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Annick LIVEbrary Lesson Plans: World History - 15th Century European History

Annick LIVEbrary Lesson Plans: World History - 15th Century European History

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15th Century European History -- "Teen Life in the Inquisition"
15th Century European History -- "Teen Life in the Inquisition"

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Published by: steveokeefe on Aug 13, 2008
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The Annick LIVEbrarySeason #2, Spring 2008Subject: World History Age Range: 12-17Grade Level: 7-12Lesson Plan #11TOPIC: "Teen Life in the Inquisition"ERA: 15th Century European HistoryContents:- Reading- Assignment- Quiz- Discussion Questions __________________________________________________READING:"Teen Life in the Inquisition"an excerpt from the book"THE APPRENTICE'S MASTERPIECE: A Story of Medieval Spain" by Melanie LittlePublished by Annick Press.Reprinted here with permission.Editor's Note: This reading contains the forward from the book, placing the story in context, and two poems from the book, "Break" and "The Apprentice's Masterpiece."Spain has always been a place of stories. In fact, the firstgreat novel, "Don Quixote," came from Spain. MedievalSpaniards were enchanted by tales of knights and ladies, andeven the kings and nobles loved the rather far-fetched storyof their origin from the Greek demigod Hercules. Butsometimes this fondness for storytelling had a dangerousside.
 
In the years leading up to what history books call theGolden Age of Spain, the country was divided into threeseparate kingdoms: Christian Castile in the center,Christian Aragon to the east, and the small but importantGranada, ruled by the Muslim dynasty of the Nazrids, at thesouthern tip. On October 19, 1469, Prince Fernando, heir tothe throne of Aragon, married Princess Isabella, heiress tothe throne of Castile. The first stone on the road to thegreat dream of "One Spain" had been set.But Spain had already had a Golden Age. From 711 A.D. untilthe twelfth century, it was known as the kingdom of al- Andalus, ruled by Muslims who had come from Damascus inSyria. The Muslim's holy book, the Koran, taught them torespect other religions -- particularly those of the other"peoples of the book," Christians and Jews. The conqueredChristians of al-Andalus were allowed to practice their ownfaith and speak their own language; so, too, were the Jews,who had been settled in Spain since Roman times. Yet manychose to learn Arabic, and a great society of culture,learning, and coexistence (often called "convivencia")flourished.For more than hundred years, the Spanish city of Cordoba wasthe seat of the caliphs -- the supreme leaders of the Muslim world. Because of them, important books on medicine,science, and philosophy were brought to Europe. Cordoba'slibraries grew to contain nearly half a million volumes. With the gradual Christian "reconquest" of Spain, Muslimsand Jews were at first treated with similar respect. Thethree cultures continued to live side by side. Muslims andJews were still relatively free to practice their faiths.But they were subject to heavy taxes unless they convertedto Christianity.Both Mudejares -- Muslims living under Christian rule -- andJews were encouraged, and often forced, to remain in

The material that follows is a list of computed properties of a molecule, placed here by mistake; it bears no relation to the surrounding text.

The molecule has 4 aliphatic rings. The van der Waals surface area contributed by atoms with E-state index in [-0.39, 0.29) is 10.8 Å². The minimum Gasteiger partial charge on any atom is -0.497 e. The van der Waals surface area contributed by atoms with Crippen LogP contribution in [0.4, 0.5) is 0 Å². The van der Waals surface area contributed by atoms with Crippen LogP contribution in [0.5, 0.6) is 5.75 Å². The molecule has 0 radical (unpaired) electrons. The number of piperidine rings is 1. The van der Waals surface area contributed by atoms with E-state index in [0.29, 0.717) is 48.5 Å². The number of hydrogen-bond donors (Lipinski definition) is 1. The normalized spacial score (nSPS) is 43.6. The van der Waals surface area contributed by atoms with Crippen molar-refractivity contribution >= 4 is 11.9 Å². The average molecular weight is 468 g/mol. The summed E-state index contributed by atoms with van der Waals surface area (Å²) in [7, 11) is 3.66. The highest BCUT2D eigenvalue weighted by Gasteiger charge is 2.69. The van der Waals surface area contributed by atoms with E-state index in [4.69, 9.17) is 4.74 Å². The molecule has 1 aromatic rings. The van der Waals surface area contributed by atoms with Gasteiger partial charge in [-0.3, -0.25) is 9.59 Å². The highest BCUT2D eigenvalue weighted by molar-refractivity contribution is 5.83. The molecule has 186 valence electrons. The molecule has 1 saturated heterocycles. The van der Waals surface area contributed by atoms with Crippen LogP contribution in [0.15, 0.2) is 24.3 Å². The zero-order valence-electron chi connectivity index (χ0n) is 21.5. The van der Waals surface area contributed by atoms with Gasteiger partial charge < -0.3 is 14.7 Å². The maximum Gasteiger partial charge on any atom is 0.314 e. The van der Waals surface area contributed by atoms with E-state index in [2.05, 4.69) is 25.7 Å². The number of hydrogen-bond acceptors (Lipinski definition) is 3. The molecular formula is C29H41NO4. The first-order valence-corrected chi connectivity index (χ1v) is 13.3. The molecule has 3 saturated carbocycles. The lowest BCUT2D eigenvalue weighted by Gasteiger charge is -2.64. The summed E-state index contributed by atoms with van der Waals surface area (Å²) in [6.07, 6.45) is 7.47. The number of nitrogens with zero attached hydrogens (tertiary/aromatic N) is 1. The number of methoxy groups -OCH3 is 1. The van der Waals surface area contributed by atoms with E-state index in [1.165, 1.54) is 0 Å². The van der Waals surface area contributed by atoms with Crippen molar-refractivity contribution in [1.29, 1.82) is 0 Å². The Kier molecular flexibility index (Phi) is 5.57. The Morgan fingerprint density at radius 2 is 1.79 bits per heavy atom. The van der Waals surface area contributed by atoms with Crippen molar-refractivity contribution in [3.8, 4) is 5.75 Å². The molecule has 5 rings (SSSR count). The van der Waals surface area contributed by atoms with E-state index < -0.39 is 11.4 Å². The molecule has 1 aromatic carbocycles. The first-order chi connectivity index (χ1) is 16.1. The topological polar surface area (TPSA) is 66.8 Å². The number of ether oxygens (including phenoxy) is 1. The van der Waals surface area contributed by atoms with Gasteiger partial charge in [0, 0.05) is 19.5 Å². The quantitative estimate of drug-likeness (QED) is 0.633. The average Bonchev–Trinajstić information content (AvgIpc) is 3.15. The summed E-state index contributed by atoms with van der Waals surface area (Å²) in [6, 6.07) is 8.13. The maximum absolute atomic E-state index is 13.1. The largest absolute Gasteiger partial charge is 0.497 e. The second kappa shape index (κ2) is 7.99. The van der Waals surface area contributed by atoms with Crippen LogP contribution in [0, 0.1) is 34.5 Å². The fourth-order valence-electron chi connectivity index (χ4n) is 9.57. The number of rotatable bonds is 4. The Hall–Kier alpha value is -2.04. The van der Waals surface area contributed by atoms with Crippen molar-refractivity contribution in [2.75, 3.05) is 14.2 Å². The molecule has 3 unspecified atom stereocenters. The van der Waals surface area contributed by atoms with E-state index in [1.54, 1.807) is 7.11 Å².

sections of cities enclosed by walls and guarded gates. Newlaws barred them from certain kinds of work, from marryingor employing Christians, from wearing fine clothes, and evenfrom leaving their quarters on Christian holy days. They hadto wear badges -- in Castile, yellow for Jews, red for Muslims -- so Christians would know "what" they were and bewarned. The Crown and the Church claimed that Jews wereconstantly trying to convert Christians to Judaism, thoughthere is no historical evidence to support this. In 1483,Jews were expelled from Southern Spain.Cordoba became a place of fear. It was now home to large populations of conversos: Jews who had converted toChristianity. Many had been forced to convert against theirwill -- some upon pain of death. Others had chosen toconvert for their own reasons, especially to stay in Spain.Spain -- called "Sepharhad" in Ladino, the Spanish-Jewishlanguage -- was their new Jerusalem, their beloved home.Encouraged by the Church, people began to turn against thecoversos. A wild story spread that a coverso girl had pouredurine from a window onto an image of Holy Mary in the street below. In supposed retaliation, hundreds of conversos were massacred. After that, the lives of the remaining Spanishconversos got much worse. They faced discrimination in their business and professions, in church, and in their everydaylives. They were often harassed or assaulted in the street.Increasingly, the remaining Jews, conversos, and Mudejareswere considered non-Spanish. The Crown and the Church, onceseemingly motivated by a genuine desire to spread theChristian faith, now became obsessed with what they called"pure" Christian blood.In 1481, the Holy Office of the Spanish Inquisition was born. Its purpose? To ferret out heresy against the Catholicfaith. (Heresy is defined as a practice, or even an opinion,that doesn't conform to orthodox teachings.) Its practice?To arrest, torture and punish every Spanish Christian even

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